Questions persist about syringe feeding for long-term nursing home and skilled care residents, particularly those with dementia. It appears some facilities dictate that speech-language pathologists must teach other involved professionals, including nurses, how to syringe feed the residents.
Syringe feeding is used to bypass the oral phase of the swallow when an oral phase problem is present. Syringes also are used to feed a resident quickly, introducing a fairly large bolus per swallow. This latter rationale, however, is totally inappropriate. Individuals unable to use a spoon due to reduced lip closure are certainly unable to use a syringe, which requires an adequate lip seal.
In my experience, syringe feeding is only appropriate for a patient with oral cancer who has undergone partial or total glossectomy. The individual self-feeds with the catheter and syringe, so that speed of feeding and amount per bolus are carefully controlled. Typically, a catheter is placed on the end of a syringe. The catheter can then be placed posteriorly in the oral cavity and liquids introduced. The catheter and syringe should only be used, however, when the individual demonstrates intact cognitive functioning. Further, the individual must demonstrate a functional pharyngeal stage of swallowing or the ability to use swallow maneuvers providing additional airway protection during the swallow. The catheter and syringe are soon replaced with cup drinking. Switching to the cup allows an increased intake per bolus swallow, as well as improving the patient's appearance. Again, the individual uses a cup independently, so that speed of feeding and amount perbolus are carefully controlled.
The catheter/syringe technique is also useful for patients who have their jaw wired shut and demonstrate intact pharyngeal phase swallowing.
I do not believe that syringe feeding is appropriate for patients who demonstrate severe oral problems, including severely impaired oral tongue function, swallow apraxia, and reduced oral sensation. It is also inappropriate for those who demonstrate overall reduced cognition, alertness, and awareness. These individuals may be at risk if material is placed in the mouth, since the oral deficits may be severe and material could spill over into the pharynx prematurely, causing aspiration before the swallow. Indeed, some individuals also may have pharyngeal stage swallowing disorders, and would be at risk for aspiration if material is syringed into the mouth, particularly if the individual demonstrates a pharyngeal swallow delay. Pharyngeal stage swallowing disorders should be identified before any food or liquid is introduced into the oral cavity.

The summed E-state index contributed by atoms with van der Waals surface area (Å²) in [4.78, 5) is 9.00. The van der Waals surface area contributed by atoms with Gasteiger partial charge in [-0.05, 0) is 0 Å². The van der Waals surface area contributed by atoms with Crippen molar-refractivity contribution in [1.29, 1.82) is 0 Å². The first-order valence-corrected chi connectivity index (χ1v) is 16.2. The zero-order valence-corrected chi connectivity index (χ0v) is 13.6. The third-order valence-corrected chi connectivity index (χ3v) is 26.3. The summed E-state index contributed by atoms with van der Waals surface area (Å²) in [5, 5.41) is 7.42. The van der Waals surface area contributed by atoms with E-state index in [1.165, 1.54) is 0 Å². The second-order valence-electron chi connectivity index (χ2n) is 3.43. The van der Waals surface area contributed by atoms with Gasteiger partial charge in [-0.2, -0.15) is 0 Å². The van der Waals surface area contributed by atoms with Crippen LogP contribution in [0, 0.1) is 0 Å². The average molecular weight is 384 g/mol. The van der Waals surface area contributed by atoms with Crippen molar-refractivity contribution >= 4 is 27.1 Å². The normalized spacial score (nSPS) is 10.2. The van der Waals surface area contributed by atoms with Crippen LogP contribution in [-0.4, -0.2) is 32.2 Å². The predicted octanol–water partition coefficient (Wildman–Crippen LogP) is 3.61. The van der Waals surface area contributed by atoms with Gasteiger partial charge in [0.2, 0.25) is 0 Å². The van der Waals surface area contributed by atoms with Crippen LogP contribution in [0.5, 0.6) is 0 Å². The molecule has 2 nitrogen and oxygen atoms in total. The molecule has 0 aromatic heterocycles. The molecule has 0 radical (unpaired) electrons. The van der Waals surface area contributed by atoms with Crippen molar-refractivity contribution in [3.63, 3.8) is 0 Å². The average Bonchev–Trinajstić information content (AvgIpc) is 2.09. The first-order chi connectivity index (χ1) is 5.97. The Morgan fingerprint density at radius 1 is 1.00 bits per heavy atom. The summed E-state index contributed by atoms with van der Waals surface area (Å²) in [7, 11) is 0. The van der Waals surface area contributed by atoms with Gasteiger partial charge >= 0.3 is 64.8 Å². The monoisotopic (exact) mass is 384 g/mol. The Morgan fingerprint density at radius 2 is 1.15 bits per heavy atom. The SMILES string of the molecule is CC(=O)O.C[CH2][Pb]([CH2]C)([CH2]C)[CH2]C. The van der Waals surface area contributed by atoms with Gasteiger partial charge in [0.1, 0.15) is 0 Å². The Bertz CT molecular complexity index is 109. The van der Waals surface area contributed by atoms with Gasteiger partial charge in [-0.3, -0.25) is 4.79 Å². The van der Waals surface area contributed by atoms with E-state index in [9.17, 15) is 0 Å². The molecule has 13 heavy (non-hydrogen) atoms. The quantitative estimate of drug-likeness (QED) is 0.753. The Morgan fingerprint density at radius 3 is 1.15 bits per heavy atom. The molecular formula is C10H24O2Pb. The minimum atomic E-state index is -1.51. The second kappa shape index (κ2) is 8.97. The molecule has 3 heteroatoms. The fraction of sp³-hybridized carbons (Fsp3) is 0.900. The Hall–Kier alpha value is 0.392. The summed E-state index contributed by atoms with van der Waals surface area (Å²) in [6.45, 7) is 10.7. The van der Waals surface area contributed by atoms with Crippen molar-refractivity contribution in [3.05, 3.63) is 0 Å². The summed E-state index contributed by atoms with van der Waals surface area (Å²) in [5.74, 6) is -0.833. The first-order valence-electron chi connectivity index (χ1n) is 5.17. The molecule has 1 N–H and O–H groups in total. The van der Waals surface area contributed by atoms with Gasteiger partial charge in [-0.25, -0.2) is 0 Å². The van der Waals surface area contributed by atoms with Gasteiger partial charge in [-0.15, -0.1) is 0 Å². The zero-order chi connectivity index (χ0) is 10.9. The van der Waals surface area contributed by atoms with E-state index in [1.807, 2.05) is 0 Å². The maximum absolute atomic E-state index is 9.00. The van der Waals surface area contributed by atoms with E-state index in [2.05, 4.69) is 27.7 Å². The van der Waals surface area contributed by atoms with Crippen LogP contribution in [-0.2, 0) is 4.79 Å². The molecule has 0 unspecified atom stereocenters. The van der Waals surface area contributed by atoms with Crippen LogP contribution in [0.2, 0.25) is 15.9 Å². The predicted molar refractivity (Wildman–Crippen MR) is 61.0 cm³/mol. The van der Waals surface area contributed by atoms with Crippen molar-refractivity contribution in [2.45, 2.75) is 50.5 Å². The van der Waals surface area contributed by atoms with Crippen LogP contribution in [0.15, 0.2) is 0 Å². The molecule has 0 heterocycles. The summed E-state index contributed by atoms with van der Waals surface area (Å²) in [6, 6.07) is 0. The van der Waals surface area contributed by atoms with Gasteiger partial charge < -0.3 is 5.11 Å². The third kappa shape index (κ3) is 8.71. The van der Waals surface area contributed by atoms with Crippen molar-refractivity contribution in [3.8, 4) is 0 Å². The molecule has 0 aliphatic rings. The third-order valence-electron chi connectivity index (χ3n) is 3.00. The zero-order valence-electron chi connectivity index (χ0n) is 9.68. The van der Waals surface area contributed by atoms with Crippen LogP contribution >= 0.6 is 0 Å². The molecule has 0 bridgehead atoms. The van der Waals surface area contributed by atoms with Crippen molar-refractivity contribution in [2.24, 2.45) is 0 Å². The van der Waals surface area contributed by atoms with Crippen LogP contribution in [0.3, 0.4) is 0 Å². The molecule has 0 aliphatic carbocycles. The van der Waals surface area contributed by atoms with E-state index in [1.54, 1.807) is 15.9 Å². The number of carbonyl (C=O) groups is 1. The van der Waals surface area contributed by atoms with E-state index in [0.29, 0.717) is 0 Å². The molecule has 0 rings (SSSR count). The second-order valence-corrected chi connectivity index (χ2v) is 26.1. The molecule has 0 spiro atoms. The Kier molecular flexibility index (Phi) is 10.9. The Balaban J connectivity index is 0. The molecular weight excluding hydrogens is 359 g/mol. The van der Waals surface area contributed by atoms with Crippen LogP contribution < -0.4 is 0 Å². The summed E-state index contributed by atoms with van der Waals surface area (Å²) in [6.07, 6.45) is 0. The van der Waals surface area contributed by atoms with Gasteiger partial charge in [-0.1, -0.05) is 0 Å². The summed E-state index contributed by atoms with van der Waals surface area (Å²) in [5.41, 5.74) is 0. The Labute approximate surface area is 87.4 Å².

A thorough literature review revealed only two articles that specifically refer to syringe feeding. In one article (Buckley, Addicks, & Maniglia, 1976), an example shows the technique used with a surgically resected patient with oral cancer, which is quite appropriate. The other article (Rogers & Snow, 1982), examined the feeding behaviors of the residents in skilled nursing facilities, with one of the objectives being to assess the adequacy of food intake. These authors found that if some residents self-fed too slowly, they were fed by nurses using syringes at some facilities. This study offered no other rationale for using the syringes other than increasing feeding "efficiency." Clearly, this is a poor reason for syringe use in feeding.
SLPs must have a rationale for using syringe feeding and must be aware of contraindications, particularly with specific patient populations and specific oropharyngeal swallowing disorders.